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Hospital outpatient pharmacists are upset over a new government rule that requires them to report NDC numbers.
"If you don't have universal bar code scanning, and most hospitals do not, collecting and reporting NDC numbers is pretty much a manual system," said Randy Kuiper, clinical pharmacy manager at Benefits Healthcare in Great Falls, Mont., the largest hospital in the state.
"And if you are not 100% accurate in your reporting, there are potentially dire consequences. We figure this requirement will cost at least $80,000 for our one hospital alone. That represents time and resources that are not going to be available for patient care. CMS did not do a very good job of considering how this change would impact providers and patients," Kuiper said.
A 2004 report by the Office of Inspector General found that only four states were able to collect appropriate manufacturer rebates on physician-administered drugs. The problem, according to Medicaid Rebates for Physician Administered Drugs, was that Medicaid claims did not include the NDC numbers used to claim rebates.
CMS' solution was to require NDC numbers for single-source and 20 multi-source drugs on Medicaid claims. ASHP, Safety Net Hospitals for Pharmaceutical Access, and several state Medicaid agencies have been urging CMS to reconsider the rule for more than a year.
"We are concerned about the overall impact these proposed changes would have on our pharmacy providers," wrote Carol Steckel, commissioner of the Alabama Medicaid Agency in a February 2007 letter to CMS.
In Montana, the state Medicaid agency itself requested that CMS delay implementation of the NDC rule, Kuiper said. "Our state Medicaid agency was no more ready to deal with multi-source NDC numbers than we were," he explained. "CMS gave us a 90-day reprieve, but that just delays the impact."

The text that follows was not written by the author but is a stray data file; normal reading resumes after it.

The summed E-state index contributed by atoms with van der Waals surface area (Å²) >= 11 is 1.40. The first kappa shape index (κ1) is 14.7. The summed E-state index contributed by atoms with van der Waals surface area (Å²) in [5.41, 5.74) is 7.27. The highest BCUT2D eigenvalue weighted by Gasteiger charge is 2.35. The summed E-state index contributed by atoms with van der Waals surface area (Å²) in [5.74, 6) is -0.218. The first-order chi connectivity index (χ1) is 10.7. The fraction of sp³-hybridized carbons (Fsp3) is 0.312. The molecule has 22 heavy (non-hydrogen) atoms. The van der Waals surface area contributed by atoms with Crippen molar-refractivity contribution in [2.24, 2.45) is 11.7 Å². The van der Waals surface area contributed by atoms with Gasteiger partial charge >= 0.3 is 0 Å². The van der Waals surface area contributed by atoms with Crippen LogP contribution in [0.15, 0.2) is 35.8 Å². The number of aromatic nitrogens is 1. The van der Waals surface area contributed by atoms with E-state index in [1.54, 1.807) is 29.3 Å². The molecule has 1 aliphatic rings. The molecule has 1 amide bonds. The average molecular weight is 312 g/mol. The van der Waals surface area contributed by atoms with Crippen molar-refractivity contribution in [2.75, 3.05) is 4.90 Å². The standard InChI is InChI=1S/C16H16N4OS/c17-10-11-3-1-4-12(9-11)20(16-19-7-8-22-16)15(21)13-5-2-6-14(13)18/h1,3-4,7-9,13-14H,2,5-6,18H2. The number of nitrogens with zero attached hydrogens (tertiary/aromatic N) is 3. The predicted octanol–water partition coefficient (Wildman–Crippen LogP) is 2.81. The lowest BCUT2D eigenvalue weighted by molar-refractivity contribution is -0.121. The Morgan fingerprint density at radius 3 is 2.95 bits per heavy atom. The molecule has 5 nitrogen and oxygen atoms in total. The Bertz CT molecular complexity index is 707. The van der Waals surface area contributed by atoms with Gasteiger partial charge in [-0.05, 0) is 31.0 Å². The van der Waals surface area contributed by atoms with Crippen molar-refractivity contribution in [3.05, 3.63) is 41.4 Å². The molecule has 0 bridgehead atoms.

CMS spokeswoman Mary Kahn reported at the end of January that 31 states had been granted delays of three to six months. The agency did not know how many other requests for delay might be in process.
ASHP sees two problems with the NDC requirement, said federal legislative director Joseph Hill. One is the scope of CMS' rule, the other is the cost of compliance.
DRA includes a specific requirement that state Medicaid agencies collect NDC numbers in order to secure manufacturer rebates on "physician-administered" drugs. Hill said CMS overstepped its authority by interpreting that DRA requirement to mean all drugs administered in hospital outpatient settings.
"These are all items that are coming straight from hospital pharmacy stock for use in oncology, gastroenterology, and other hospital outpatient areas," said Scott Meyers, executive VP of the Illinois Council of Health-System Pharmacists. "A lot of these procedures are being shifted back to the hospital because physicians don't want to or can't afford to handle them in the office."
Based on a 2007 member survey, ASHP estimates that tracking and recording NDC numbers will cost hospitals $10.80 per Medicaid claim submitted, Hill said.
"On the brand side, recording the NDC number is not a problem because there is only one NDC out there for each dosage form," he said. "It's a different situation when it comes to generics."
Tracking NDC numbers in community pharmacy is automatic, Kuiper said. That's because retail pharmacy inventory is ordered, tracked, and reimbursed by NDC.
Hospital pharmacy inventory is based on formulation, not NDC, he noted. If a specific formulation is unavailable through standard contract sources, buyers look elsewhere.
"You almost always have multiple NDC numbers for the same product in stock throughout the hospital," Kuiper said. "The only way to track them and report them on claims is with bar code scanning. A lot of hospitals, including ours, don't have that."
ASHP is now trying to convince Congress to roll back or delay the NDC requirement. Health committee members in both houses are aware of the issue, Hill said, but prospects for action in this election year are dim.